To answer the question about technologies, we need another set of scientists: engineers – the people who invent, design and test machines and technologies. The word engineer comes from the Latin “ingenium”, or “cleverness”, and these clever people are the ones who came up with solar panels and windmills, and are looking at the possibility of modernizing nuclear technologies, and refining and scaling up hydrogen technologies.

Also, they’ve been looking at technologies that can pull emissions from the air, or avoid them going up in the first place: carbon capture and storage (or CCS), and direct air capture (DAC). However, the clever people can show us how to make the machines work, but can tell us little about the prices or incentives that are needed for large scale investment and deployment of these technologies.

For this, we need a third science: the dismal, or some would even say “miserable” science: economists.

And economy is another term we’ve borrowed from the classic languages: it comes from the Greek word for house, or household: “oiko”. Economists study the behavior of enterprises and markets, and can tell us how to measure and influence supply and demand in our global household.

And economists have measured the supply of energy: they will tell us that most of the global economy runs on fossil fuels: more than 80% of the world’s energy use comes from coal, oil and gas. The remainder comes from a hybrid category of “renewables” of which wind and solar are only about 5%; the rest is nuclear, hydro and bio-fuels (basically, burning wood). The most carbon intensive sectors are transportation, power (or electricity), industry, real estate, and agriculture.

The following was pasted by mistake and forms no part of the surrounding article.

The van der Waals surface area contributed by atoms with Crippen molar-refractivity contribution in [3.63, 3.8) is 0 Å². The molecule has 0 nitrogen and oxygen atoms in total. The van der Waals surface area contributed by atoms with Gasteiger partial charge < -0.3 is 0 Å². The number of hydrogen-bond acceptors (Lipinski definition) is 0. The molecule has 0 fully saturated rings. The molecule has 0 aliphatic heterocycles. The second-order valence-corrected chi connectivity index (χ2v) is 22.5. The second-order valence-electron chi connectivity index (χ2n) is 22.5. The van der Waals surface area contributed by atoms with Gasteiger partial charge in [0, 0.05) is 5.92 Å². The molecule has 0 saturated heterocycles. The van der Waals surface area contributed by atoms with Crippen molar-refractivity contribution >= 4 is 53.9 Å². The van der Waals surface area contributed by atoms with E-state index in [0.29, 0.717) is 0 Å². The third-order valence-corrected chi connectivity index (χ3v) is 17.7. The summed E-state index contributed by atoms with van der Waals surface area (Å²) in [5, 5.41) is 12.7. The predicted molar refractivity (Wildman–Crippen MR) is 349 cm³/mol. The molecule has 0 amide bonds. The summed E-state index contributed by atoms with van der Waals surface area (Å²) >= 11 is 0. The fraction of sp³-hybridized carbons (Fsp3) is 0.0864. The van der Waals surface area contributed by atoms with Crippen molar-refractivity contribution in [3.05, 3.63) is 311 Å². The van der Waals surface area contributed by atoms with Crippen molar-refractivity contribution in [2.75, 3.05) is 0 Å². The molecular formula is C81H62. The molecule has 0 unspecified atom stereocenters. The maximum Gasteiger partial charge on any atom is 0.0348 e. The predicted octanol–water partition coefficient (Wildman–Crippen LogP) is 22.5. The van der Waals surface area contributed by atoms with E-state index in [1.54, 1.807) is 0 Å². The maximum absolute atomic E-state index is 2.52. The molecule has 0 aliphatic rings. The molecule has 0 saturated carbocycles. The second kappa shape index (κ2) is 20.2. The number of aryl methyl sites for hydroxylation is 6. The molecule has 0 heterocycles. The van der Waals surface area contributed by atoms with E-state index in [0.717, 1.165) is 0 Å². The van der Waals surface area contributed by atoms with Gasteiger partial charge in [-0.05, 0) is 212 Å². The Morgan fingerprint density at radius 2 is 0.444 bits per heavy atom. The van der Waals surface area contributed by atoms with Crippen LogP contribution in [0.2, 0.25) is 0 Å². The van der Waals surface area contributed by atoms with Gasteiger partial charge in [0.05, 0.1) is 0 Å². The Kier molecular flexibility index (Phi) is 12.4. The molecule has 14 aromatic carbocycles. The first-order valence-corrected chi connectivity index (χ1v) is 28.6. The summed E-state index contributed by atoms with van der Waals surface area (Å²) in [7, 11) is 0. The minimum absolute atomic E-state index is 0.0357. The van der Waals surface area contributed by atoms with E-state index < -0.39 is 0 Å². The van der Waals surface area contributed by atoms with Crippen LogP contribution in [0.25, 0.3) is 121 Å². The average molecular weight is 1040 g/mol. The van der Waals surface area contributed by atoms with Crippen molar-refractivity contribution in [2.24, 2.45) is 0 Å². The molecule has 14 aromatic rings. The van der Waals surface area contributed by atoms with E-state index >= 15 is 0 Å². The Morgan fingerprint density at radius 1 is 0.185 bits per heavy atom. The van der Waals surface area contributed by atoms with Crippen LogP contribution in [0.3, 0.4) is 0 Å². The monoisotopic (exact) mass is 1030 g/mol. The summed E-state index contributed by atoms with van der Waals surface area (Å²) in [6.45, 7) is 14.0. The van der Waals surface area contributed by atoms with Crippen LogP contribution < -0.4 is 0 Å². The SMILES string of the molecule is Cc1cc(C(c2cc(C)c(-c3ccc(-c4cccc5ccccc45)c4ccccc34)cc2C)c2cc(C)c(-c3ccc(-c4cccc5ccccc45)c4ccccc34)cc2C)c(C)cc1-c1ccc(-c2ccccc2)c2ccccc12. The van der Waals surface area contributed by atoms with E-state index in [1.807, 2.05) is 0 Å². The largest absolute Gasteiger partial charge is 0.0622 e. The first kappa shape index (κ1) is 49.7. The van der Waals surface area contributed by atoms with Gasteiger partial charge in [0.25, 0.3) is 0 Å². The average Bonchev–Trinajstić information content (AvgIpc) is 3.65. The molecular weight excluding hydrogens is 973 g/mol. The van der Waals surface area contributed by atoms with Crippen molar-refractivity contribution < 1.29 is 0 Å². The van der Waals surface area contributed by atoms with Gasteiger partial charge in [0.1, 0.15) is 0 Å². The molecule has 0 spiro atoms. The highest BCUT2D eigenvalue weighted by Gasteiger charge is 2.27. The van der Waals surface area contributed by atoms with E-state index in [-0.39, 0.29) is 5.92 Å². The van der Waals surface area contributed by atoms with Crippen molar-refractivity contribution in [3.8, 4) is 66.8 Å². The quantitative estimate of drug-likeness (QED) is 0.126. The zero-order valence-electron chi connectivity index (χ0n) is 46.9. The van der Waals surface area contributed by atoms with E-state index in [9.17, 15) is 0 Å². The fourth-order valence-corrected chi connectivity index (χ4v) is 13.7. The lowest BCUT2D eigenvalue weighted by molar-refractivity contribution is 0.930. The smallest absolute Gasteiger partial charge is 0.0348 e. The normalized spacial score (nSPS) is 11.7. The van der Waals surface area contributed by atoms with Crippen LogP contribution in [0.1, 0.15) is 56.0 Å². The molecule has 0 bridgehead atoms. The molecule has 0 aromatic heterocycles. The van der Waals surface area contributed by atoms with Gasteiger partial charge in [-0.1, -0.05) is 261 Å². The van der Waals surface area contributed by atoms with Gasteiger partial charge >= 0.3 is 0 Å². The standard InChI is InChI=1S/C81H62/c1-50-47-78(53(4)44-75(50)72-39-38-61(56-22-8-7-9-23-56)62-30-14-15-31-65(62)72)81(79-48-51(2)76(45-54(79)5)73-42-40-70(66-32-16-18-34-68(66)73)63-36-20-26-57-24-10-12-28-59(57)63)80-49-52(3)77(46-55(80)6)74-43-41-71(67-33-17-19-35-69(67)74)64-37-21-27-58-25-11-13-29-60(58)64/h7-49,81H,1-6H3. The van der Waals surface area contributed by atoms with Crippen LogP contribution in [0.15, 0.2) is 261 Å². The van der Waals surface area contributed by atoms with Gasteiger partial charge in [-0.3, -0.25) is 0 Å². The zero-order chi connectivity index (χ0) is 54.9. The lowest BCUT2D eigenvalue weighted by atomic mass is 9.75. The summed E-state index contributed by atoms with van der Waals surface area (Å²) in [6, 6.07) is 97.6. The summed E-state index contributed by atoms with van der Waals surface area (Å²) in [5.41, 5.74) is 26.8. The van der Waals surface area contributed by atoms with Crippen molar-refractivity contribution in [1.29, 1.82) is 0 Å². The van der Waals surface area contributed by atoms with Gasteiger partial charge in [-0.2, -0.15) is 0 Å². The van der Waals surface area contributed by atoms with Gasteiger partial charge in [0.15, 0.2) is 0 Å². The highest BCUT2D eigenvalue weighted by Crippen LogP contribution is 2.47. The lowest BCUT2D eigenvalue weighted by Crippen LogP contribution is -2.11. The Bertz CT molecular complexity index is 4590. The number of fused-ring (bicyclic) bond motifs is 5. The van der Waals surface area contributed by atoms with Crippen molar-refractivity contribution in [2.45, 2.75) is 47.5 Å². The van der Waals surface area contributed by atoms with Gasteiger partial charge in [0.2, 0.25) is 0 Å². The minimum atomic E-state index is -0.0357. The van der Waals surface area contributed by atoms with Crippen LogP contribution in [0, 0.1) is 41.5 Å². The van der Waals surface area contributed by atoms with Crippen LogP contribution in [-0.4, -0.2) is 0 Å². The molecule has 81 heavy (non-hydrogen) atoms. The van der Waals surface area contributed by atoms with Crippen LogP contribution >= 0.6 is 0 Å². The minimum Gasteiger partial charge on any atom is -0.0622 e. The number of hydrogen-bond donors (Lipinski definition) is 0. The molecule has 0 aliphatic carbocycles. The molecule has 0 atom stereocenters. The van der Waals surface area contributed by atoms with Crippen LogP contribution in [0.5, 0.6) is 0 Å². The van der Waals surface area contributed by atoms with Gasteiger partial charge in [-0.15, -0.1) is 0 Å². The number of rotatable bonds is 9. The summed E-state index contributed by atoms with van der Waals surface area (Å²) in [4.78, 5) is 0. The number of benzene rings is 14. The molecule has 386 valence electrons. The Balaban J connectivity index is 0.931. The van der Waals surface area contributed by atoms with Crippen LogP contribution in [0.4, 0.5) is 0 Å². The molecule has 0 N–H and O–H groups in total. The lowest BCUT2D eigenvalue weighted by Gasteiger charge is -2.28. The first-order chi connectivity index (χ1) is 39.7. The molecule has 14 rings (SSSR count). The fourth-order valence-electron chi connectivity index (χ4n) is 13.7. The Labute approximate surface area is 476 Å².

In addition, economists are measuring, and projecting, the demand for energy – all that energy supply is not produced out of a simple desire of companies to produce, it is made because there are willing buyers on the other side. Willing to buy and willing to pay. And those buyers – people sometimes forget – are you, me, and everybody else on this planet.

Also, economists tell us demand for energy is rising, and will likely continue to rise, with growing populations and large segments of populations rising out of poverty and moving towards the middle class, especially in Asia. In short, while every economic problem is a problem of both supply and demand, when it comes to climate change people often forget the demand side of the problem and focus only on the supply side. The naming and shaming of oil companies, through divestment strategies or through the recent Shell verdict from a Dutch court, may give a certain degree of satisfaction to climate activists but will do little to change supply, as long as there are no measures to change demand, or substitutes, such as new technologies, that can deliver the supply.

So, back to economists: they are the people who can tell us which levers need to be pulled to influence supply and demand – pricing, taxes, laws, regulations, subsidies – but they are not well-positioned to tell us how those levers are pulled, and more importantly: how likely it is that those levers are pulled.